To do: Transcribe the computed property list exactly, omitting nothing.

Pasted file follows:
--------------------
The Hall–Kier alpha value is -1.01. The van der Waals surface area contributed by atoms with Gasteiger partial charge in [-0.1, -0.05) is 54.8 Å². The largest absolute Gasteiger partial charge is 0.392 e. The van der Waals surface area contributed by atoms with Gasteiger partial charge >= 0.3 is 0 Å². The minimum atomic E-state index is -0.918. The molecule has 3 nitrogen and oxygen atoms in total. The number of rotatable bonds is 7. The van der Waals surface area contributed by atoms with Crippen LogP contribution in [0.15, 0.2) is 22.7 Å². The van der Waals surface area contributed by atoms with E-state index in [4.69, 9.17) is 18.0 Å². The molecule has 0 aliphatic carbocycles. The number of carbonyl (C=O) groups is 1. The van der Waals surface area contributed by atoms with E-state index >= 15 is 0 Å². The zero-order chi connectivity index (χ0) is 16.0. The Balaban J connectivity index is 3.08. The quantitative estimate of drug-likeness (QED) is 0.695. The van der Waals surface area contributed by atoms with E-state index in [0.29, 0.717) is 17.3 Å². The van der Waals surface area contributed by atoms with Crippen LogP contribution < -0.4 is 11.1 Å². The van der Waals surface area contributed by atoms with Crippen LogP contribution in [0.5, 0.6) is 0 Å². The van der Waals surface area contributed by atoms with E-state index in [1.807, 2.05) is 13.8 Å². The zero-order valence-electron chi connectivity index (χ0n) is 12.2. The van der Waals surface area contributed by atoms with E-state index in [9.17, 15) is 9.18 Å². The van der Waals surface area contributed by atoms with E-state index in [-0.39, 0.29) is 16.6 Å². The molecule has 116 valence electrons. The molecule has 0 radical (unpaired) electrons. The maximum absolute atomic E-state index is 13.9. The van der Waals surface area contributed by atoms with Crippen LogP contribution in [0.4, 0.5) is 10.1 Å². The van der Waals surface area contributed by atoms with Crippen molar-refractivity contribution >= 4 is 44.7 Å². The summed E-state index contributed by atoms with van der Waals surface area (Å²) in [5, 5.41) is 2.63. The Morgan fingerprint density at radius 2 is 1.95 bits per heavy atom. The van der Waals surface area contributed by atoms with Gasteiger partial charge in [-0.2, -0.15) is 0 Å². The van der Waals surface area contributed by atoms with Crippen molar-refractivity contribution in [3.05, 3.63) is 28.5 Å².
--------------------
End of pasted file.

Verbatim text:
The Hall–Kier alpha value is -1.01. The van der Waals surface area contributed by atoms with Gasteiger partial charge in [-0.1, -0.05) is 54.8 Å². The largest absolute Gasteiger partial charge is 0.392 e. The van der Waals surface area contributed by atoms with Gasteiger partial charge >= 0.3 is 0 Å². The minimum atomic E-state index is -0.918. The molecule has 3 nitrogen and oxygen atoms in total. The number of rotatable bonds is 7. The van der Waals surface area contributed by atoms with Crippen LogP contribution in [0.15, 0.2) is 22.7 Å². The van der Waals surface area contributed by atoms with E-state index in [4.69, 9.17) is 18.0 Å². The molecule has 0 aliphatic carbocycles. The number of carbonyl (C=O) groups is 1. The van der Waals surface area contributed by atoms with E-state index >= 15 is 0 Å². The zero-order chi connectivity index (χ0) is 16.0. The Balaban J connectivity index is 3.08. The quantitative estimate of drug-likeness (QED) is 0.695. The van der Waals surface area contributed by atoms with E-state index in [0.29, 0.717) is 17.3 Å². The van der Waals surface area contributed by atoms with Crippen LogP contribution < -0.4 is 11.1 Å². The van der Waals surface area contributed by atoms with Crippen LogP contribution in [0.5, 0.6) is 0 Å². The van der Waals surface area contributed by atoms with E-state index in [1.807, 2.05) is 13.8 Å². The zero-order valence-electron chi connectivity index (χ0n) is 12.2. The van der Waals surface area contributed by atoms with E-state index in [9.17, 15) is 9.18 Å². The van der Waals surface area contributed by atoms with E-state index in [-0.39, 0.29) is 16.6 Å². The molecule has 116 valence electrons. The molecule has 0 radical (unpaired) electrons. The maximum absolute atomic E-state index is 13.9. The van der Waals surface area contributed by atoms with Crippen LogP contribution in [0.4, 0.5) is 10.1 Å². The van der Waals surface area contributed by atoms with Crippen molar-refractivity contribution >= 4 is 44.7 Å². The summed E-state index contributed by atoms with van der Waals surface area (Å²) in [5, 5.41) is 2.63. The Morgan fingerprint density at radius 2 is 1.95 bits per heavy atom. The van der Waals surface area contributed by atoms with Gasteiger partial charge in [-0.2, -0.15) is 0 Å². The van der Waals surface area contributed by atoms with Crippen molar-refractivity contribution in [3.05, 3.63) is 28.5 Å².